The second thing that Paul tells us about the gospel in this passage is that it centers in God’s Son. Twice he describes it in that way: in verse 4 and in verse 9. The good news that we proclaim is not a philosophy. It is not an experience. It is not a code of behavior. Rather, it is all about a person, Jesus Christ.
I have to say that Paul is a little like a pit bull in that regard. And you have to be. It is so easy to be distracted, to be derailed, to find that we are focusing on something other than Jesus. It may be the beauty of the liturgy, or the growth of the church, or the benefits of meditation, or the plight of the poor, or any of a thousand other things. I do not question that all of them are good and worthy, but they are not the gospel. They are not good news unless they emanate from Jesus and direct us to him.
I remember years ago watching John Stott being interviewed on a Christian television program. His interviewer (himself a Pentecostal pastor) kept talking about Christianity. It finally got to the point where, several minutes into the show, John interrupted him and said, “It’s not Christianity we’re here to talk about: it’s Christ.”
There is no power in Christianity. Christianity is a system. The power of the gospel is in a person, Jesus Christ. It is he, Paul tells us elsewhere, and he alone, who is the power of God and the wisdom of God (1 Corinthians 1:24). “Him we proclaim, warning everyone and teaching everyone … so that we may present everyone mature in Christ” (Colossians 1:28).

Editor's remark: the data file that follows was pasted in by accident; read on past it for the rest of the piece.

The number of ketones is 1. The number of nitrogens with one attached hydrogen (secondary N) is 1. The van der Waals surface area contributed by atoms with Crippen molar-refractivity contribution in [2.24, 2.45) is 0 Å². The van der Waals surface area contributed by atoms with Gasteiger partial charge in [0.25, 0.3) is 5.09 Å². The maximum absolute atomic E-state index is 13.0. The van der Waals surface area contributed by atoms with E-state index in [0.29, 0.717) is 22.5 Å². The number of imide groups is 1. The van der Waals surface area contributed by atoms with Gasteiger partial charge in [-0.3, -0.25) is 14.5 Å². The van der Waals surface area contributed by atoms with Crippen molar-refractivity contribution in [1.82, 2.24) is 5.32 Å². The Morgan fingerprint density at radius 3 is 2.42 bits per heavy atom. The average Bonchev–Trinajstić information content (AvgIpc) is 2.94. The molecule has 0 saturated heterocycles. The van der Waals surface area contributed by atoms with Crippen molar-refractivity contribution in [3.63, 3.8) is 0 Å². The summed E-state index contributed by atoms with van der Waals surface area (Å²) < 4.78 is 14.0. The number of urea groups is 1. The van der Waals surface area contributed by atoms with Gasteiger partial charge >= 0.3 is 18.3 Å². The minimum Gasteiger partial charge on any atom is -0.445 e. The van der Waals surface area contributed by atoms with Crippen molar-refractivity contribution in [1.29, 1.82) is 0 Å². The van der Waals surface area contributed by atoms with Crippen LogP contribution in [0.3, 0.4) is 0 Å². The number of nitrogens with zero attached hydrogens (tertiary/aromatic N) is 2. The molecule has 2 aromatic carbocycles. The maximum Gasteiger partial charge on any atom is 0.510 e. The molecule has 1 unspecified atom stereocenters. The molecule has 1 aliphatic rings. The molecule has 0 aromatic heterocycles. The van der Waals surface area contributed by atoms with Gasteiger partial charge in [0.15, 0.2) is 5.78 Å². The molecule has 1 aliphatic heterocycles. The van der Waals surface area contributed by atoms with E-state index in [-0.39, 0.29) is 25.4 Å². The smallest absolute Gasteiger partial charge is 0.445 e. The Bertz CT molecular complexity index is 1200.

The good news fulfilled
A third thing we learn about the gospel in this morning’s reading is that it is for all people. Already in Paul’s day, scarcely a generation after the events of Jesus’ cross and resurrection, the message had reached all the way to Rome. Now Paul had plans to take it to Spain as well. Already it had cut across distinctions of race and ethnicity, social class and gender. Already it was being embraced by people from the lowliest slaves to members of the household of Caesar.
All of that is wonderful in itself, and it is the fulfillment of Jesus’ command in this morning’s Gospel reading, to go and make disciples of all nations. Yet it seems to me that the clincher comes in two little words. You will find them at the beginning of verse 6: “including yourselves”. The gospel isn’t just for “them”. It’s for you. It’s for me.